Open Boulder Survey
  1. Why are you running for City Council and what are your top three priorities for the coming term? How are you qualified to represent the residents of Boulder?
  2. Currently, the Boulder City Council is composed of nine members, elected at large, in most cases for a four year term and term limited after three terms. The Mayor and Mayor Pro Tem are chosen by the Council from among Council members (i.e., not directly by voters). Given this structure, what changes, if any, would you like to see? Please be specific and explain why you favor these changes.
  3. How would you make our City government – whether serving on Boards or Council, or participating in the City organization’s outreach - of greater interest to younger generations, minorities, families and others that currently find it hard to engage in City affairs?
  4. What is your opinion on the current state of density in Boulder and the concerns of many residents regarding the cost of housing? Please include your views on government vs. private sector approaches to address these concerns.
  5. Are there areas of Boulder that could support increased residential density, and if so where?
  6. What is your current position on municipalization of Boulder’s electrical service? Has your opinion changed since municipalization was first debated seven years ago?
  7. The tax on City electric bills that funds the City's municipalization efforts is due to expire the end of 2017. What is your position on renewing the tax in this election year?
  8. Which is closer to your view and why: (a) It is the primary goal of the Open Space program to preserve and protect lands under its authority, and public access should be allowed mainly when it can be done with minimal or no impact; or (b) Public access is a good in its own right, and therefore access and preservation should be considered equally balanced goals.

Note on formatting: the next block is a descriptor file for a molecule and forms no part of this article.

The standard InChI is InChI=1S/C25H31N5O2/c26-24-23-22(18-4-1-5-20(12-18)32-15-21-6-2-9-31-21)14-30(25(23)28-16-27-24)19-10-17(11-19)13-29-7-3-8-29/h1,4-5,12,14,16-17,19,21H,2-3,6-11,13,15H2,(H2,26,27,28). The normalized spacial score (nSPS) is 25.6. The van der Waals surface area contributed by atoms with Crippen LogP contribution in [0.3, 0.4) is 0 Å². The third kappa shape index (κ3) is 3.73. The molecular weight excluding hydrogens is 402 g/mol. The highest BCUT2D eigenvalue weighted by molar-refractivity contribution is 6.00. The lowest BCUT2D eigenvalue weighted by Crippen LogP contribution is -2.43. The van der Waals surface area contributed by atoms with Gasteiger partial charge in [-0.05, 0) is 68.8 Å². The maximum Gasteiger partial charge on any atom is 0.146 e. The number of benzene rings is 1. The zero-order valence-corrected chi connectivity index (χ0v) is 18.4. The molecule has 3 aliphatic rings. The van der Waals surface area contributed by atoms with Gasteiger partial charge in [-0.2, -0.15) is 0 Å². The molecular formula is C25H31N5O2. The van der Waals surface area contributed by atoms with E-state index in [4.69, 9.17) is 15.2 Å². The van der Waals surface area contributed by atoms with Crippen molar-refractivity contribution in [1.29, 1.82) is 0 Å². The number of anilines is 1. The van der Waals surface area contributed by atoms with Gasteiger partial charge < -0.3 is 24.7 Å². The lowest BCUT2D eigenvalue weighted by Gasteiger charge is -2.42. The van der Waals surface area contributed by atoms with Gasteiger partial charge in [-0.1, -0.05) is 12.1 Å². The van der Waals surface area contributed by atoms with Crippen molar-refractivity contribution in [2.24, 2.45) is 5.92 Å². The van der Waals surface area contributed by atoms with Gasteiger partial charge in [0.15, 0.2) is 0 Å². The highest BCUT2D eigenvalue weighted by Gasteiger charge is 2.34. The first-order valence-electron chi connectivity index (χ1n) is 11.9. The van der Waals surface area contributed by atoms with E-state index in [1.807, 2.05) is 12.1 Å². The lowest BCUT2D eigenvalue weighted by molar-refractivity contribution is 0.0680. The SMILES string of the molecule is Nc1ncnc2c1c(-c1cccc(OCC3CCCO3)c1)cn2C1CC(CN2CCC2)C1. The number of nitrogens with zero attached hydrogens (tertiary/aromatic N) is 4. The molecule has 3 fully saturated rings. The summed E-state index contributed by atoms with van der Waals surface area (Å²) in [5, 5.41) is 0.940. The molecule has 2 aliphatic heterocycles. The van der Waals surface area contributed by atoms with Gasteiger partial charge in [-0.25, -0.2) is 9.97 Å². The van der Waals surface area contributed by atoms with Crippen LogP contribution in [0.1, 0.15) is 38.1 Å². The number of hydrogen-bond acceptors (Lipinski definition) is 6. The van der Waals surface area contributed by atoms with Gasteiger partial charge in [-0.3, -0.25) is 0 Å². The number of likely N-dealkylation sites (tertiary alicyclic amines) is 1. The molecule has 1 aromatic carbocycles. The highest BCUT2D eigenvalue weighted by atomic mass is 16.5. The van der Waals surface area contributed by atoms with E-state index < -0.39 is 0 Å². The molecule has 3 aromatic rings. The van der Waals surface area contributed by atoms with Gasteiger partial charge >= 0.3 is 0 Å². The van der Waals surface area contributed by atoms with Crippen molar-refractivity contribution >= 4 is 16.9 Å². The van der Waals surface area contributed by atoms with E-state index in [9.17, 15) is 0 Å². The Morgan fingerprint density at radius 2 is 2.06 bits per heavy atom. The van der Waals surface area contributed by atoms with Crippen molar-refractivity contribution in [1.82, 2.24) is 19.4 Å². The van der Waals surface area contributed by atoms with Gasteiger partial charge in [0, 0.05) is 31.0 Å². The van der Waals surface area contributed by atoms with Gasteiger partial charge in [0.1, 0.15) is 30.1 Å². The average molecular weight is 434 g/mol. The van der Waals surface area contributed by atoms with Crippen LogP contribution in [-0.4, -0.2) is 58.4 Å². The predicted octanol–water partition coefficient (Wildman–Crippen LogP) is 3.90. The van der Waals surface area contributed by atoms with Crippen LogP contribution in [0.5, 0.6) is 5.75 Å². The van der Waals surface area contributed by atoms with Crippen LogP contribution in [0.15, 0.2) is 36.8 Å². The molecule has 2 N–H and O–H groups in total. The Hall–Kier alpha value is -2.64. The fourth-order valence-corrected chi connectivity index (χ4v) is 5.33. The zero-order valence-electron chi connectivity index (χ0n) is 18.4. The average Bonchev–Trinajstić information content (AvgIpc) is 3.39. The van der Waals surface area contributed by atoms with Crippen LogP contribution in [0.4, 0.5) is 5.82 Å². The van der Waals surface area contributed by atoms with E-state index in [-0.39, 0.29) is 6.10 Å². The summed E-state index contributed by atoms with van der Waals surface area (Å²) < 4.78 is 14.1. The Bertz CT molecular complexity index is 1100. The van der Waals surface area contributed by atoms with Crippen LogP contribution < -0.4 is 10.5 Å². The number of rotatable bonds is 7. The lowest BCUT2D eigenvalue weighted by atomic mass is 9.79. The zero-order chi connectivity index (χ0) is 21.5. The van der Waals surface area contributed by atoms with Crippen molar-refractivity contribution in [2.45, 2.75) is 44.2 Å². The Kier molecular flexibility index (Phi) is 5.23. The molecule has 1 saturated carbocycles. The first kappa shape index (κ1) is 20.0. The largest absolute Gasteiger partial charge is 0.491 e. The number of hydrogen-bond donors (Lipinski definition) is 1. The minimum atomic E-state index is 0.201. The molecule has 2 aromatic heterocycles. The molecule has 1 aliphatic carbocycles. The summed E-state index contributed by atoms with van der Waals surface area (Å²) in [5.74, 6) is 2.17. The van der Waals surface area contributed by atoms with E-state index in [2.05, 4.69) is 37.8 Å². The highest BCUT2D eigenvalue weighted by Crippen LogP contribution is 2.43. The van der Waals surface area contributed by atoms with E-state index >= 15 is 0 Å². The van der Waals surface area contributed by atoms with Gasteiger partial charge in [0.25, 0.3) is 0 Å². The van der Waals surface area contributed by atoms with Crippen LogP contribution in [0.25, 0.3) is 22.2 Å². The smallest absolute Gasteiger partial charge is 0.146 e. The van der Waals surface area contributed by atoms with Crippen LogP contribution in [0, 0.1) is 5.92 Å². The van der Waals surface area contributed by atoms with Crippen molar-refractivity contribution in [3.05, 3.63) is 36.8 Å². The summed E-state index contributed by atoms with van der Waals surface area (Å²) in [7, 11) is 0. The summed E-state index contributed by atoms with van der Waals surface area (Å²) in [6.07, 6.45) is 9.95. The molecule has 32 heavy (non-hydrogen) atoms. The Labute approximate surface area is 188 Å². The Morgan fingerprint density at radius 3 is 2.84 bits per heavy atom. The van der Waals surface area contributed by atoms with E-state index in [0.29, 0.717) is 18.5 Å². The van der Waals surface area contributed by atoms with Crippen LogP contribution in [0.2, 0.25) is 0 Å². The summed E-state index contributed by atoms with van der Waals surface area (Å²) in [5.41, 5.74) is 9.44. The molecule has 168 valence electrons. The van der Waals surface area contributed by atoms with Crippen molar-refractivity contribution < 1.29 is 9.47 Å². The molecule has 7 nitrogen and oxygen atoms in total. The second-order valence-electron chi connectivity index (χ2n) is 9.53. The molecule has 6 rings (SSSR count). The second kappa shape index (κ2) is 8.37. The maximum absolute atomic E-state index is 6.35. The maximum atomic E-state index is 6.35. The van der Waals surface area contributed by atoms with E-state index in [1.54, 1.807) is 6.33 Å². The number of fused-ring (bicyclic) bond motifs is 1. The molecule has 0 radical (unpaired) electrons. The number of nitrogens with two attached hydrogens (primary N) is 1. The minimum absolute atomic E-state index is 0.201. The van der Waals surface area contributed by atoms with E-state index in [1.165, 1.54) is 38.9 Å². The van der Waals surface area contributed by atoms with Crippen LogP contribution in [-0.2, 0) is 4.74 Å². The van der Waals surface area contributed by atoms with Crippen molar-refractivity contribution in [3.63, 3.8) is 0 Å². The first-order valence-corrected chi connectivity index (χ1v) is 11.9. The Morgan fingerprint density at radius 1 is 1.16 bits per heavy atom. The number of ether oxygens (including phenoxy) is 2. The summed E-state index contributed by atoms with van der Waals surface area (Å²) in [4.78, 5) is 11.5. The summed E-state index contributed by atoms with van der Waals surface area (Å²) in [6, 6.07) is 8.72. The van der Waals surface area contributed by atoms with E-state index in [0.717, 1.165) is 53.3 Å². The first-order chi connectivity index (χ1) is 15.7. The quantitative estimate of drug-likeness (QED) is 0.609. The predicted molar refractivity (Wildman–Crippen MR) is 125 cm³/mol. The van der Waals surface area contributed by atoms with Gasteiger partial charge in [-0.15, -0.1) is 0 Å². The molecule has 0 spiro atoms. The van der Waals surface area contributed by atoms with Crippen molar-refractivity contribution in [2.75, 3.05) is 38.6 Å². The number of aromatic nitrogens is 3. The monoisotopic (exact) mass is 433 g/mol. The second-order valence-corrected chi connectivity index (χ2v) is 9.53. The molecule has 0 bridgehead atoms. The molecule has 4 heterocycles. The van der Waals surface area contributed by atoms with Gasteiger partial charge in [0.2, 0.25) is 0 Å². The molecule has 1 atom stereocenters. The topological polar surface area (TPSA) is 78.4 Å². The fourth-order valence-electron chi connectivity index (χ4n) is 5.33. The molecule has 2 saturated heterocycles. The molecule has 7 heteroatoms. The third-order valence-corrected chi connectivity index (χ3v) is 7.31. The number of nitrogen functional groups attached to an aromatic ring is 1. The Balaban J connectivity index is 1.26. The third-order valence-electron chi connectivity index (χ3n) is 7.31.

9. Can you see yourself supporting a cap, in some form, of the number of people using a specific Open Space resource? What sorts of considerations would justify that type of policy?
  10. The recent success of the City’s economy has created jobs and vibrancy throughout the City, as well as increased tax receipts, but can also be seen a different way, as creating stress on limited resources available to our residents – traffic, demand for open space, and some would say a reduced quality of life. How do you see it, and how would you seek to address these stressors on our community?
  11. Do you have any ideas for how to expand the City government’s relationship with Boulder’s entrepreneurial economy?
  12. It is undisputed that Boulder has a growing problem with homelessness and transiency. What are your thoughts on how the City should address these two distinct populations? Do you support increased funding to address these issues, and, if so, how would you propose to use such funds?
  13. Each working day, tens of thousands of commuters pour into Boulder from elsewhere on the Front Range, causing traffic jams, high carbon emissions, and burdens on City services, but also adding customers for our retail businesses and therefore benefitting the economy. Would you strive to accommodate that traffic, reduce it, or channel it to other modes? Whatever your answer, why?
  14. The City has a policy of limiting parking spaces, especially downtown, to encourage the use of alternate modes of travel for residents and employees. Do you agree with continuing this policy? Why or why not?